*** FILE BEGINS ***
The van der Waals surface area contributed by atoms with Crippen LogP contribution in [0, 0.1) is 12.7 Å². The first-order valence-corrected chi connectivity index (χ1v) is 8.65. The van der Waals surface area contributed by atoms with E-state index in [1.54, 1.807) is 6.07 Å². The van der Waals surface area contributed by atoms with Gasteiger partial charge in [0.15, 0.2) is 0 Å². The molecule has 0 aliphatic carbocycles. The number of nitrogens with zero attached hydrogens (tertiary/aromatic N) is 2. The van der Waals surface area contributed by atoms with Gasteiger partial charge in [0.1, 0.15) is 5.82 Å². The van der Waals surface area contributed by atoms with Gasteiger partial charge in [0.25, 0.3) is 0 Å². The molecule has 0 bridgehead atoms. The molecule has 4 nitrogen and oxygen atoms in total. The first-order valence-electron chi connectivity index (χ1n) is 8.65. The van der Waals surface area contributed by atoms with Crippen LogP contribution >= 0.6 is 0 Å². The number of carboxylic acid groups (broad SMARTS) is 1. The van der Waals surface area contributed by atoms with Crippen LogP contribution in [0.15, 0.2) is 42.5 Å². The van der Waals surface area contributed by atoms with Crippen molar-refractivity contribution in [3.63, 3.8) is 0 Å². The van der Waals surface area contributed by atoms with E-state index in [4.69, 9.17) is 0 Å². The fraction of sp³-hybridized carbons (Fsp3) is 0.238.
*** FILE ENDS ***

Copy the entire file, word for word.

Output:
The van der Waals surface area contributed by atoms with Crippen LogP contribution in [0, 0.1) is 12.7 Å². The first-order valence-corrected chi connectivity index (χ1v) is 8.65. The van der Waals surface area contributed by atoms with E-state index in [1.54, 1.807) is 6.07 Å². The van der Waals surface area contributed by atoms with Gasteiger partial charge in [0.15, 0.2) is 0 Å². The molecule has 0 aliphatic carbocycles. The number of nitrogens with zero attached hydrogens (tertiary/aromatic N) is 2. The van der Waals surface area contributed by atoms with Gasteiger partial charge in [0.1, 0.15) is 5.82 Å². The van der Waals surface area contributed by atoms with Gasteiger partial charge in [0.25, 0.3) is 0 Å². The molecule has 0 bridgehead atoms. The molecule has 4 nitrogen and oxygen atoms in total. The first-order valence-electron chi connectivity index (χ1n) is 8.65. The van der Waals surface area contributed by atoms with Crippen LogP contribution >= 0.6 is 0 Å². The number of carboxylic acid groups (broad SMARTS) is 1. The van der Waals surface area contributed by atoms with Crippen LogP contribution in [0.15, 0.2) is 42.5 Å². The van der Waals surface area contributed by atoms with Crippen molar-refractivity contribution in [3.63, 3.8) is 0 Å². The van der Waals surface area contributed by atoms with E-state index in [4.69, 9.17) is 0 Å². The fraction of sp³-hybridized carbons (Fsp3) is 0.238.